The PLACE team is studying the behaviors, attitudes, and information and resource needs of the state’s 200,000-plus small landowners, as well as the connections between these landowners and broader landscape change, in central and southern Maine. Led by Kathleen Bell, associate professor, School of Economics, and Jessica Leahy, assistant professor, School of Forest Resources, the researchers have made recent progress including:

  • Informing legislation to improve relations between outdoor recreationalists and landowners. Research by Jessica Leahy influenced LD1613, “An Act to Strengthen the Relationships between Landowners and Land Users.” The team documented problems between landowners and land users in Maine and evaluated policy tools to find innovative solutions to manage these conflicts and support the role of private landowners in providing recreational opportunities, scenic amenities and other services. The researchers shared findings at a public meeting with 77 stakeholders, including legislators. The bill passed, providing strategic direction and funding mechanisms that benefit both landowners and land users in Maine.
  • Helping agencies and organizations better understand landowners’ needs. PhD student Michael Quartuch, Leahy and Bell surveyed nearly 400 small woodland owners in Kennebec County in order to better understand how they’re managing their land, what information they need and the most effective ways to deliver it, and their stewardship ethics. Among the key findings: 74 percent of respondents did not have a written forest management plan, but two-thirds would either consider getting one or are undecided. Findings will be used by the Kennebec Woodland Partnership and other organizations to inform landowner education and outreach efforts. See the Kennebec County Woodland Owner Survey for details.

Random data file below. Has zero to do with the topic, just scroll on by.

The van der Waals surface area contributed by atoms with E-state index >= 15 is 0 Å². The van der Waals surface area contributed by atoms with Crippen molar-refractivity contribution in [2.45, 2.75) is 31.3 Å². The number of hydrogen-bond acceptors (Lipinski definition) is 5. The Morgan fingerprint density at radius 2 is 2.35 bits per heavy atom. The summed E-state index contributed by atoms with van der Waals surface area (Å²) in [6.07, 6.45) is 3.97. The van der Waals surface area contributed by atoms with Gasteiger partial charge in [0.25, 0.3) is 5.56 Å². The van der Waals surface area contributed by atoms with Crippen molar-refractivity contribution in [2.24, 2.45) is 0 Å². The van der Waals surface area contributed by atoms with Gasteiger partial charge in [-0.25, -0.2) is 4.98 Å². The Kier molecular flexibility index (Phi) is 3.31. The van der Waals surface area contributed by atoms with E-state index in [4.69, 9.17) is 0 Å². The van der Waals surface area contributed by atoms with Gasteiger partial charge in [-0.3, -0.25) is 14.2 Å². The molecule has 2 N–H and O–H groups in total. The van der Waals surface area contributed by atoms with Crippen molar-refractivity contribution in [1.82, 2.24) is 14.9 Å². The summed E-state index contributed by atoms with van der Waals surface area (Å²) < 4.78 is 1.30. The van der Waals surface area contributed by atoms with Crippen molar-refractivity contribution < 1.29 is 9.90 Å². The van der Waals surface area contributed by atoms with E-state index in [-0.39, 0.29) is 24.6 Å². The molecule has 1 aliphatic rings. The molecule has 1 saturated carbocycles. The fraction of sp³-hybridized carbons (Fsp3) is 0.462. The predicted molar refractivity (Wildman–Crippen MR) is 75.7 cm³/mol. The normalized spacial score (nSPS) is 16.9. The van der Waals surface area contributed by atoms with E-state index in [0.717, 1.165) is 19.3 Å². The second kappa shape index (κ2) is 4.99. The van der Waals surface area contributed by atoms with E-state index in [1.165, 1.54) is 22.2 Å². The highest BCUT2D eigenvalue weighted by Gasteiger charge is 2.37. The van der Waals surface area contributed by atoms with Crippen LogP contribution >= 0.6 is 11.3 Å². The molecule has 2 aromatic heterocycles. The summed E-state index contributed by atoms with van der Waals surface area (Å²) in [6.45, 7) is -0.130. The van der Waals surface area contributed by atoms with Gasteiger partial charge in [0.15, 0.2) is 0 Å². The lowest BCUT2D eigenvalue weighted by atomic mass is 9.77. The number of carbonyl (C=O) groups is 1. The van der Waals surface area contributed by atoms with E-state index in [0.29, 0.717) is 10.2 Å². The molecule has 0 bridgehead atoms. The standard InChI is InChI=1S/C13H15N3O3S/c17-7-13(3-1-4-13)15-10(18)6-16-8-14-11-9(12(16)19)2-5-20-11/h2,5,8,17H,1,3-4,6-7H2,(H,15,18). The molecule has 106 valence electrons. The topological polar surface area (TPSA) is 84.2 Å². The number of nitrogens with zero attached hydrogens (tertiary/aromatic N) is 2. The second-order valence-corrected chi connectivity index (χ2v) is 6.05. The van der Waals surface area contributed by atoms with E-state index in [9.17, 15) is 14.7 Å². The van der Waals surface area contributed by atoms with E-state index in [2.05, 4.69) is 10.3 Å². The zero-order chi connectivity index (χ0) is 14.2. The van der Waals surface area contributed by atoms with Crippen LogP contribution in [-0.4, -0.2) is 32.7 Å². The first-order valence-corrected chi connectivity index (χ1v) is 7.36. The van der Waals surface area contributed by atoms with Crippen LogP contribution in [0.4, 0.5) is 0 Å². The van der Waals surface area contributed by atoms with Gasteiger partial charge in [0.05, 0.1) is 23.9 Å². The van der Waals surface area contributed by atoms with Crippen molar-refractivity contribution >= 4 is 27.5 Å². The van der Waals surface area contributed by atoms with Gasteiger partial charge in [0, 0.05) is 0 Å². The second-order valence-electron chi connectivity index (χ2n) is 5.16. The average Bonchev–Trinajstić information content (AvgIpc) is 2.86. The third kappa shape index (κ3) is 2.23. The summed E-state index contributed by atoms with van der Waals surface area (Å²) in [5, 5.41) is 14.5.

Over the next year, the team will continue to analyze data from this and other landowner surveys and study stakeholder engagement processes related to communication and interpretation of survey results. The team will integrate findings to improve documentation of landowner concerns and to better understand how landowners make land management decisions. They will then share these findings with policy makers, agencies, communities, business and other key stakeholders in order to help them improve outreach and service provision to Maine’s small landowners. The researchers also will use survey results to continue to develop decision-support tools to assist landowners and other stakeholders.

In addition, Bell and Aaron Weiskittel, assistant professor, UMaine School of Forest Resources, will begin to collaborate with researchers conducting similar projects throughout the U.S. and Canada as part of a National Socio-Environmental Synthesis Center working group led by Bell and SSI colleague Brian McGill, assistant professor of ecological modeling, UMaine School of Biology and Ecology.

Team members
Kathleen Bell, School of Economics (team leader)
Jessica Leahy, School of Forest Resources (team leader)
John Daigle, School of Forest Resources
Aaron Weiskittel, School of Forest Resources

Graduate Students
Mike Quartuch, Forest Resources
Emily Silver, Forest Resources

Project Partners
Maine Dept. of Agriculture, Conservation and Forestry
Kennebec Woodland Partnership
Small Woodland Owners Association of Maine (SWOAM)
US Forest Service

Additional Resources

Supported by National Science Foundation award EPS-0904155 to Maine EPSCoR at the University of Maine.